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Ah, Workplace, We Hardly Knew Ye!

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  • Ah, Workplace, We Hardly Knew Ye!

    ** This thread discusses the article: Ah, Workplace, We Hardly Knew Ye! **
    ** This thread discusses the Content article: Ah, Workplace, We Hardly Knew Ye!0

  • #2
    Ah, Workplace, We Hardly Knew Ye!

    ** This thread discusses the article: Ah, Workplace, We Hardly Knew Ye! **
    I've never succumbed to the lure of portals. Here's one key problem as I see it: The customization of a desktop, no matter how easy, is itself a barrier. Most desktops I see, and I've seen a lot, get to their present state incrementally. They aren't driven by any "vision", or master plan. They start with a default desktop (you better have one of these!) and if they change at all, it's in response to specific job tasks and the demands of the moment. I've always been struck by just how basic the requirements most people have of their computers. The average computer user runs their system on very simple, predictable patterns. Most aren't customized at all. Now ask these clients what they want their portlets to show. You lose half of them right from the start due to jargon and client skepticism about IT technologies and departments. Half of the remainder have no idea what they want, or they present concepts that are vague and have no requirements definition. In short they give you nothing that can be implemented. That leaves the remaining 25% or so. This group can tell you one thing they want. Six months from now they might think of a second thing, but don't count on it. And if you can't do it today, it's already too late. You're better off giving them a solid, business-driven default view. Sure, it will evolve, in part due to user feedback, but start off by telling them what they get. This prevents all the time wasting of talking endlessly about concepts, without having a pathway to something concrete and implementable. The problem with portals, I think, is this obsessive focus on their customization. That should be a secondary attribute, only brought up if and when the client indicates a desire to do so. It's all tech driven, even the name. It should be called a Business Information System, or Business Management System, or something similar. The technology to implement it needs to be in the background, but portals have put it in the foreground.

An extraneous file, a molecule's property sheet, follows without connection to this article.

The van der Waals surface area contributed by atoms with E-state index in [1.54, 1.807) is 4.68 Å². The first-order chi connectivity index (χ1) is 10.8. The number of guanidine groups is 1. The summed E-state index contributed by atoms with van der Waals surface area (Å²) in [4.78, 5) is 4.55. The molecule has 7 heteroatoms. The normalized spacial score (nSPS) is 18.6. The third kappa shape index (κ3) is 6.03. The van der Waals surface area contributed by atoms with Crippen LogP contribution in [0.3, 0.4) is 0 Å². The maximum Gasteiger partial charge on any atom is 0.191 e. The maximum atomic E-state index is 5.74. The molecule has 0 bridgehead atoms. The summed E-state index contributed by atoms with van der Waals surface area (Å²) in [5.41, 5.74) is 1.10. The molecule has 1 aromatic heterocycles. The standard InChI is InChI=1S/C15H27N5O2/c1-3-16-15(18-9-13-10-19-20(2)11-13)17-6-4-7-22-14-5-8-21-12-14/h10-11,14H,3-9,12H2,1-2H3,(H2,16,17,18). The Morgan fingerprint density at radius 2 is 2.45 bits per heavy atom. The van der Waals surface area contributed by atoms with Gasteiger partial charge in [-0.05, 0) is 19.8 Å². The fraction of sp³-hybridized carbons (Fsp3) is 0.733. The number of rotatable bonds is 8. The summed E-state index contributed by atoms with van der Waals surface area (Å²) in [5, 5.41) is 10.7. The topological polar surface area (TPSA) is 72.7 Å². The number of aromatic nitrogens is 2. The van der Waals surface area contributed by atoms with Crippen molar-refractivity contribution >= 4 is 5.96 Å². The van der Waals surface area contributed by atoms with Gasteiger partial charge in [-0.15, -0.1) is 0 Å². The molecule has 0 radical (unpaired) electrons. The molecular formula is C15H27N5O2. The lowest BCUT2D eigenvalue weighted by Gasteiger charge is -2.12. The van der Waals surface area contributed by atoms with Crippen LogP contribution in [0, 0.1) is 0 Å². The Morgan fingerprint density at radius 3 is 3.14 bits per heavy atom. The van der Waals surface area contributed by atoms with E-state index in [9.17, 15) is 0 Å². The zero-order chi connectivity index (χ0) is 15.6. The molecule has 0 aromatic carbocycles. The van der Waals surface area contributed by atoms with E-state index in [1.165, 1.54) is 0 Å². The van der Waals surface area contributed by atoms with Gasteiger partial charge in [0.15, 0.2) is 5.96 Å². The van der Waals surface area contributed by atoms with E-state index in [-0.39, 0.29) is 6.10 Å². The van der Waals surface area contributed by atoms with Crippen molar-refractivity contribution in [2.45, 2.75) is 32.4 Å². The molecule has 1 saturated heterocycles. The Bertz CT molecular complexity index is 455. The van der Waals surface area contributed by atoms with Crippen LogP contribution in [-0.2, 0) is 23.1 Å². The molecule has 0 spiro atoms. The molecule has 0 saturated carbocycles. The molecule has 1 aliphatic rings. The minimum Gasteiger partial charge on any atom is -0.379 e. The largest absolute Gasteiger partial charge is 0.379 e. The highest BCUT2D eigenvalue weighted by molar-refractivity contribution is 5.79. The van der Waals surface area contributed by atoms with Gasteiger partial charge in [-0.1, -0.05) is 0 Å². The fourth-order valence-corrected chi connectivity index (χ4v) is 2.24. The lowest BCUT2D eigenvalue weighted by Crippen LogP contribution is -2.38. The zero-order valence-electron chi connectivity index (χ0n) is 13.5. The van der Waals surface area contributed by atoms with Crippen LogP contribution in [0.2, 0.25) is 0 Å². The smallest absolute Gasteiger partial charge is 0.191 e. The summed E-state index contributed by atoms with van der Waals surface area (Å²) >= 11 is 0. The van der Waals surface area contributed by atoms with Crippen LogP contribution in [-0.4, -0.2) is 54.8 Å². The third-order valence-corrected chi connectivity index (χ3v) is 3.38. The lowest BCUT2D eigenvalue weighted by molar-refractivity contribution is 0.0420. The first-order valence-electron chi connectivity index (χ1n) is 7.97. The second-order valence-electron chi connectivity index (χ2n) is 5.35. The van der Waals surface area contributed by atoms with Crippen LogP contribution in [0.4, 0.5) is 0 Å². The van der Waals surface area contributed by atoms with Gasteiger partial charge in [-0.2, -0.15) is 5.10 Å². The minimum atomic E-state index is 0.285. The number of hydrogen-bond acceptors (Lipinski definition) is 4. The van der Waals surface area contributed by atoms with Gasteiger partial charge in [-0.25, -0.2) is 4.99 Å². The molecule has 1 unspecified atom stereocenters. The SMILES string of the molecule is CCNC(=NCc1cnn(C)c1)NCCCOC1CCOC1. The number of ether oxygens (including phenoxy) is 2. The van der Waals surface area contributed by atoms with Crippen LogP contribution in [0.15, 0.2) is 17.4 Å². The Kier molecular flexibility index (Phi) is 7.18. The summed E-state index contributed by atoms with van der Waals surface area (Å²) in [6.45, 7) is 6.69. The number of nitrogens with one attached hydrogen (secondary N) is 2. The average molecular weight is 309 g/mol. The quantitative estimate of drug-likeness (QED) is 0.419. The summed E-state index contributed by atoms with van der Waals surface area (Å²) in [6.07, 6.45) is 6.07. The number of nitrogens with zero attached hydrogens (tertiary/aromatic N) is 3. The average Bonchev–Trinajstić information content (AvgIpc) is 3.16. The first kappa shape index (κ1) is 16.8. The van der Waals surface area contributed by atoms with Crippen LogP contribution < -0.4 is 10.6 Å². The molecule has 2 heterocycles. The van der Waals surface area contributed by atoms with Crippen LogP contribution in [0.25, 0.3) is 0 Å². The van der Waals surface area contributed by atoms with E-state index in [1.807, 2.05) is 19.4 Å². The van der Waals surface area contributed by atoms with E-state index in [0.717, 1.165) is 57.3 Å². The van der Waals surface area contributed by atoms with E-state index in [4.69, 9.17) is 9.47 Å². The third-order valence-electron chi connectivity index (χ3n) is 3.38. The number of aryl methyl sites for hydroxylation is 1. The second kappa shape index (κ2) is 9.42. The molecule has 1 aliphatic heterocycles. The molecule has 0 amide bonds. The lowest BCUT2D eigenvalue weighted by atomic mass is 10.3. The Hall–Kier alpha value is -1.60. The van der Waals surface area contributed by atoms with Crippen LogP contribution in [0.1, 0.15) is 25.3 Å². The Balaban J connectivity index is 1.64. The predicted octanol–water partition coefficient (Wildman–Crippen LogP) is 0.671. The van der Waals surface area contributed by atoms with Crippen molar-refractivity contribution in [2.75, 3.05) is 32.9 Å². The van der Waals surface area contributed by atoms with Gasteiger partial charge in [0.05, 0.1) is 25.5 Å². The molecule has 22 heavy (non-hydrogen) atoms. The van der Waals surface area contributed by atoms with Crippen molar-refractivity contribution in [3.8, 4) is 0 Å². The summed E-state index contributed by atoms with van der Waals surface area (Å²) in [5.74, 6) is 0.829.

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    • #3
      Ah, Workplace, We Hardly Knew Ye!

      ** This thread discusses the article: Ah, Workplace, We Hardly Knew Ye! **
      Semi-custom is the way to go, both for the desktop and for business software in general. I agree with your contention that most users want a default desktop that they might be able to do a little customization on, primarily in the realm of "instant tasks". One user might want to see an IM list for people they talk to all the time, while another might want a list of hot orders for his clients. But in general, its better for both end users and IT support to have the same basic layout on every desktop. Heck, it's bad enough when a user changes the keyboard layout on their 5250 emulation! Imagine the joy of helpdesk when they don't even know what portlets are on your screen (at that point, you had better have some sort of remote desktop viewing software!). Yeah, portals have been oversold. I think a smaller, "lite" version of a portal is needed. One in which an IT administrator can, in conjunction with a power user, identify the components needed for a given role and then configure them into a single desktop, which can then be rolled out to users who would have limited customization capabilities. Joe

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